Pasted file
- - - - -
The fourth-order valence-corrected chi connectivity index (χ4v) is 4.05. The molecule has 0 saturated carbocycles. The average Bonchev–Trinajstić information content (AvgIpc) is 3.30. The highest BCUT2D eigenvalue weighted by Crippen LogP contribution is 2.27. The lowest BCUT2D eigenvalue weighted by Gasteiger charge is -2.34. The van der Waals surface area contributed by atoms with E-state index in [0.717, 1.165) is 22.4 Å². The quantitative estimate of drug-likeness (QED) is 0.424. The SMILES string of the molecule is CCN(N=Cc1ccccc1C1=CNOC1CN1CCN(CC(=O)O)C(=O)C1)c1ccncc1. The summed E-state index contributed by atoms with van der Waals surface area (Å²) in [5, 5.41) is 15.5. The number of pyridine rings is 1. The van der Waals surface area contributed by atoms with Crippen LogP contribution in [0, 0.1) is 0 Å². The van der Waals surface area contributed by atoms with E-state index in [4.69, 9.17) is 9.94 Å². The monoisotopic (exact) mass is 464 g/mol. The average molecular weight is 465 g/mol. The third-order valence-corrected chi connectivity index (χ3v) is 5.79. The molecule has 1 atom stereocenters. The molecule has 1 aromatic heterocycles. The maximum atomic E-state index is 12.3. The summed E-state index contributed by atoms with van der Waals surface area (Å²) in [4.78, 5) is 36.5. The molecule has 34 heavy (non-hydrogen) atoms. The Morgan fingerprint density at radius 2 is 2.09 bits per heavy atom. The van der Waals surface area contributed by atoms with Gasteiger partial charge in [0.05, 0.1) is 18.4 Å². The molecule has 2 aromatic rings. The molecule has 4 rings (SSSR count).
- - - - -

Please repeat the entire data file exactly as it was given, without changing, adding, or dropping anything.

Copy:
The fourth-order valence-corrected chi connectivity index (χ4v) is 4.05. The molecule has 0 saturated carbocycles. The average Bonchev–Trinajstić information content (AvgIpc) is 3.30. The highest BCUT2D eigenvalue weighted by Crippen LogP contribution is 2.27. The lowest BCUT2D eigenvalue weighted by Gasteiger charge is -2.34. The van der Waals surface area contributed by atoms with E-state index in [0.717, 1.165) is 22.4 Å². The quantitative estimate of drug-likeness (QED) is 0.424. The SMILES string of the molecule is CCN(N=Cc1ccccc1C1=CNOC1CN1CCN(CC(=O)O)C(=O)C1)c1ccncc1. The summed E-state index contributed by atoms with van der Waals surface area (Å²) in [5, 5.41) is 15.5. The number of pyridine rings is 1. The van der Waals surface area contributed by atoms with Crippen LogP contribution in [0, 0.1) is 0 Å². The van der Waals surface area contributed by atoms with E-state index in [4.69, 9.17) is 9.94 Å². The monoisotopic (exact) mass is 464 g/mol. The average molecular weight is 465 g/mol. The third-order valence-corrected chi connectivity index (χ3v) is 5.79. The molecule has 1 atom stereocenters. The molecule has 1 aromatic heterocycles. The maximum atomic E-state index is 12.3. The summed E-state index contributed by atoms with van der Waals surface area (Å²) in [4.78, 5) is 36.5. The molecule has 34 heavy (non-hydrogen) atoms. The Morgan fingerprint density at radius 2 is 2.09 bits per heavy atom. The van der Waals surface area contributed by atoms with Gasteiger partial charge in [0.05, 0.1) is 18.4 Å². The molecule has 2 aromatic rings. The molecule has 4 rings (SSSR count).